Sec. vii] THE PAINTED DADO OF CELLA M. v 525
two main influences reflected by the remarkable portraits which filled in succession the hollows of the undulating festoon. In each of them there rose the head and bust of a man or girl, presented with a freedom of individual expression which made the effect most striking, in spite of the often faded colours. In the drawing and the method of painting, the influence of Hellenistic art appeared quite as predominant as it undoubtedly is in the Graeco-Buddhist sculpture of Gandhara. But with it there seemed to mingle, though in a far less pronounced fashion, the influence of types which the renascent art of ancient Iran had affected. With one exception, and that of the portrait of the
Indian prince manifestly borrowed from the frieze above, there was nothing in these portraits to suggest that the art which found expression in them had received any Indian impress. It was obvious at a glance that none of the figures united in this strangely fascinating cycle could have any relation to the Buddhist worship which the shrine was intended to serve. Even without the evidence
furnished by so many of the purely decorative relievos of Graeco-Buddhist art,- we could hardly fail to realize that the object of the whole dado cycle was frankly to please the eyes. Nor could it, perhaps, surprise those who have read in my Personal Narrative of the trying conditions under which my work at this site and for months before was done, that the contrast presented by these gay figures made me at first look upon them as if they had been designed to personify the varied pleasures of life.
As in the case of the frieze above, it will be best to begin the detailed description of the First figures
surviving portions of the dado from the left end of the south hemicycle, just where it must have of S. dado. begun to unfold itself to the eyes of pious visitors starting their circumambulation of the Stûpa. On the wall immediately adjoining the entrance to the circular passage, the festoon started with the middle of an ascending curve, where the wreath was secured with the usual ribbon, here scarlet in colour and continued as a scarf hanging downwards. The first lunette was filled with a large crimson flower nearly a foot across, having petals and sepals of a conventional type and a circular centre in buff with small red rings representing seeds or stamens. The next upward bend of the festoon was carried by the amorino who is seen in Fig. 134 holding his right hand against his breast and draped round the hips with a brick-red loin-cloth. The hair on his forehead was dressed with the double-leaf lock familiar to us from the ` angels ' of M. iii. In this and all the other figures of the dado the ` light and shade ' treatment of the flesh could, owing to the larger scale, be observed quite clearly, being the same as that detailed in the description of the fresco panels from M. III.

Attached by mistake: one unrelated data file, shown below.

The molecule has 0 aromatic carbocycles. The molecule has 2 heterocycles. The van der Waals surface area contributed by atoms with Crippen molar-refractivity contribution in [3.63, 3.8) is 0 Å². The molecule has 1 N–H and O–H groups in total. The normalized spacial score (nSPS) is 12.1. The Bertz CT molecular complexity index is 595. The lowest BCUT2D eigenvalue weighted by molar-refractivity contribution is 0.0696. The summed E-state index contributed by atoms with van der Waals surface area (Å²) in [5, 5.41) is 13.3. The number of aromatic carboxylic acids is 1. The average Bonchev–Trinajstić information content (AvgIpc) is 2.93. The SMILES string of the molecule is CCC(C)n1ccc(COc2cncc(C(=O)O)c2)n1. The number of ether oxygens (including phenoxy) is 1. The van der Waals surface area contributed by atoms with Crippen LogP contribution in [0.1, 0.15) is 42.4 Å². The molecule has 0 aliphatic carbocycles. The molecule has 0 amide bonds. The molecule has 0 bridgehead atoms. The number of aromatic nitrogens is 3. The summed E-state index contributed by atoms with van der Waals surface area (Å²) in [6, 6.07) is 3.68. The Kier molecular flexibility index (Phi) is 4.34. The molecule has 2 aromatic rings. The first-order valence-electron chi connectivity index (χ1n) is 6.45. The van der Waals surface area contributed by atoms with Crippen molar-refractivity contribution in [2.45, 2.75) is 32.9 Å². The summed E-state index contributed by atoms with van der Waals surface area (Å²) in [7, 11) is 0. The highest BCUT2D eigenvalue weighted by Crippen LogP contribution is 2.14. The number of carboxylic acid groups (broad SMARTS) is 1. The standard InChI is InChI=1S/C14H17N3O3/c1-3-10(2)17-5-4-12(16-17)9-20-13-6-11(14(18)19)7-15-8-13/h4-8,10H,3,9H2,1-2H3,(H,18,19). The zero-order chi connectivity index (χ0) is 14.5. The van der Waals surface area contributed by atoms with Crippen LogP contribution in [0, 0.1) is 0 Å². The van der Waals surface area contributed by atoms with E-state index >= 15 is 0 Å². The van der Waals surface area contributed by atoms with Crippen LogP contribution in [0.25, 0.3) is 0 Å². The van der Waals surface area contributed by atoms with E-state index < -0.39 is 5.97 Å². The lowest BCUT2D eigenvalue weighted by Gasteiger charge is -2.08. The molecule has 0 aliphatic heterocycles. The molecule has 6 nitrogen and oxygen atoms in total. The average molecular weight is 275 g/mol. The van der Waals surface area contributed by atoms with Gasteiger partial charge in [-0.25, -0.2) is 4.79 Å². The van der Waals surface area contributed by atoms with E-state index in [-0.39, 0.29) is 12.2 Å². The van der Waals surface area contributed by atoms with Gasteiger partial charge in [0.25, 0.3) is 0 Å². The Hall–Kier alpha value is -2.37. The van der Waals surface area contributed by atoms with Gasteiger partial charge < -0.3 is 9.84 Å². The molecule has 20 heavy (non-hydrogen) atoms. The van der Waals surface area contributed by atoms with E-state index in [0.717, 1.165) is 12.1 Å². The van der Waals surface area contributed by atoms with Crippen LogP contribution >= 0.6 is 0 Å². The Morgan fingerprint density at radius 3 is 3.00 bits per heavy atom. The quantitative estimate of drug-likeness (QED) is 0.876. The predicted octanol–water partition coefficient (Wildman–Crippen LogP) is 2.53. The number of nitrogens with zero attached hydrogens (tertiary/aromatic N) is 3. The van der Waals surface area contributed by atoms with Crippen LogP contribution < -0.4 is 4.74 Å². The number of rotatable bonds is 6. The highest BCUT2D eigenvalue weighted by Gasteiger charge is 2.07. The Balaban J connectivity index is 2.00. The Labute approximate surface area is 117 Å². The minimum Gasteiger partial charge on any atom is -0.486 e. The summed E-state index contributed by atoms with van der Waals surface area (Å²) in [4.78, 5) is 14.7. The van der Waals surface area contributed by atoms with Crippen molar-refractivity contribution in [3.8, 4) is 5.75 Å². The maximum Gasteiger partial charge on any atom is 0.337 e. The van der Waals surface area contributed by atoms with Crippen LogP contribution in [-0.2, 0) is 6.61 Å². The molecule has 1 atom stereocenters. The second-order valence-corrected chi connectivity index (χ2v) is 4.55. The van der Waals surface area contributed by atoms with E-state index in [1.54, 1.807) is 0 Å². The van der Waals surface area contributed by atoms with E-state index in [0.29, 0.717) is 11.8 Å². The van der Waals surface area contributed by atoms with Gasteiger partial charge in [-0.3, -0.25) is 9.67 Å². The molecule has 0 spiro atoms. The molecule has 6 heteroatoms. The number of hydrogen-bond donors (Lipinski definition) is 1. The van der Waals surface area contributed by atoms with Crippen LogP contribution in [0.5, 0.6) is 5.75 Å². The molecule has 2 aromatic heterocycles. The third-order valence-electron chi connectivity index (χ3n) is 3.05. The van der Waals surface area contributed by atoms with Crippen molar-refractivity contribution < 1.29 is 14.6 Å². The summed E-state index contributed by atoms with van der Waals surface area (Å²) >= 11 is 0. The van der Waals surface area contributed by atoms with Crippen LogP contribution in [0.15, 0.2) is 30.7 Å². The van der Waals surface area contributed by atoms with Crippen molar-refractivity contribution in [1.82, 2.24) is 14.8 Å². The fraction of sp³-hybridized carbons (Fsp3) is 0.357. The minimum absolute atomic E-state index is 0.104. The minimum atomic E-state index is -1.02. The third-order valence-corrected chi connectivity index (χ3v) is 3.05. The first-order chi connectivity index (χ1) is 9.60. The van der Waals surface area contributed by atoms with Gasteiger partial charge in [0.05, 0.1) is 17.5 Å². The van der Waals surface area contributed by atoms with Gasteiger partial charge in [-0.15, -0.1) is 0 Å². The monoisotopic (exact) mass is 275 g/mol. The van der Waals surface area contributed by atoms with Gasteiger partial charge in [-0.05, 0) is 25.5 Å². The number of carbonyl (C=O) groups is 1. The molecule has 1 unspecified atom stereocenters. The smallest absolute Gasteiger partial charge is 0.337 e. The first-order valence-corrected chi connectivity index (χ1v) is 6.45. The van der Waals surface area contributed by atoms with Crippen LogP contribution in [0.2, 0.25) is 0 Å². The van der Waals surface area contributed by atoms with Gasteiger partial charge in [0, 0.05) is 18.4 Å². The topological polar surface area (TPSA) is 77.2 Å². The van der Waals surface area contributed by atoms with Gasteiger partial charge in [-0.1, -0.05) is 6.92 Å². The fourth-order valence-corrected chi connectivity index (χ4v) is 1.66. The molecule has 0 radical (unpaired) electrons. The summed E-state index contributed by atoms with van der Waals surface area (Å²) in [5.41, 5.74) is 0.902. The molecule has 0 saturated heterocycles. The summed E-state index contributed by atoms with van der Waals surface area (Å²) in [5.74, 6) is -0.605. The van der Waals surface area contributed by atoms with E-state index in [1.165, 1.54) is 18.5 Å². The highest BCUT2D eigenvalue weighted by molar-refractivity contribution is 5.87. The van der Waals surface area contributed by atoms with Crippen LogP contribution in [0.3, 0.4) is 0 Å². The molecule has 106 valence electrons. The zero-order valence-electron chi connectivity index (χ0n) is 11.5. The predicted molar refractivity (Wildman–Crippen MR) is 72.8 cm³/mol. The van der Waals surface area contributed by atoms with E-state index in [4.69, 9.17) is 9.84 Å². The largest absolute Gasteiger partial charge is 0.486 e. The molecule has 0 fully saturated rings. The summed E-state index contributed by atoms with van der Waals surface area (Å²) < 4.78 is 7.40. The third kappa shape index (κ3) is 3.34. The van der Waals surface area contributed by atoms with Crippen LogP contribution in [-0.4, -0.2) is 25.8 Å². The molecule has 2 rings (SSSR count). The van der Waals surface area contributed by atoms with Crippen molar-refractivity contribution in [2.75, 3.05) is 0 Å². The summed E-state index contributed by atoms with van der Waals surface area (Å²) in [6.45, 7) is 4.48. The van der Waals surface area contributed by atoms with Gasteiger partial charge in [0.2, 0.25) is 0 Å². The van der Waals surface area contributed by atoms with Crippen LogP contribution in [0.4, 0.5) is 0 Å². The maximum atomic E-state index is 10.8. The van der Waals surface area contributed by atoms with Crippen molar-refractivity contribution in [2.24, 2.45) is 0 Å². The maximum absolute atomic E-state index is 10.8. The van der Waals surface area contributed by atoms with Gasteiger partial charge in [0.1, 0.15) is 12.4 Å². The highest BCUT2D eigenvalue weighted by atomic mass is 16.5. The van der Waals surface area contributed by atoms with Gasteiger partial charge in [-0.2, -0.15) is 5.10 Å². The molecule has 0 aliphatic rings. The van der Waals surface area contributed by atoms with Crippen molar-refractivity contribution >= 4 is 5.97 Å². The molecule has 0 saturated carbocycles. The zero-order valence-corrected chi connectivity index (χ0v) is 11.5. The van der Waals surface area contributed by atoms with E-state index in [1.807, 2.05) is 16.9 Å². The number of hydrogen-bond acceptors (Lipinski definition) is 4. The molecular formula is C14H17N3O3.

The succeeding lunette was filled with the portrait of a graceful girl (Figs. 134, 135, 139), Girl playing
playing on a four-stringed mandoline and turning her eyes demurely downwards. Her rich black hair on mando-
was dressed on the forehead in the fashion already described above in the fresco fragment M. ill. line.
0019 (Plate XLIV), and gathered in a bunch behind the neck with a crimson ribbon running round it. A diadem made up of red beads, with two large and two small red jewels in the centre, stretched over the hair on the forehead. A large wreath of white roses, with pink stamens in their centres, encircled the head. A curly love-lock descended before each ear, from which hung a crimson flower. The full sensual lips harmonized with the elaborate adornment of this mature beauty,' and the glowing effect was heightened by the rich crimson of the cloak thrown over her left shoulder and across part of her slate-coloured vest. To the right the festoon was carried by a Phrygian-capped youth with both hands resting on it. A close-fitting green garment descended from the neck to above the knees ; the buff cap covered the ears and part of the neck with its long flaps.
In the hollow following there was seen the head and bust of a bearded male figure (Figs. 135, Bearded 139), facing the girl just described and striking in features and dress. The heavy mass öf curly male head. black hair, the bushy moustache, and long beard were by themselves sufficient clearly to distinguish this head from the almost classical male heads represented among the other portraits. In the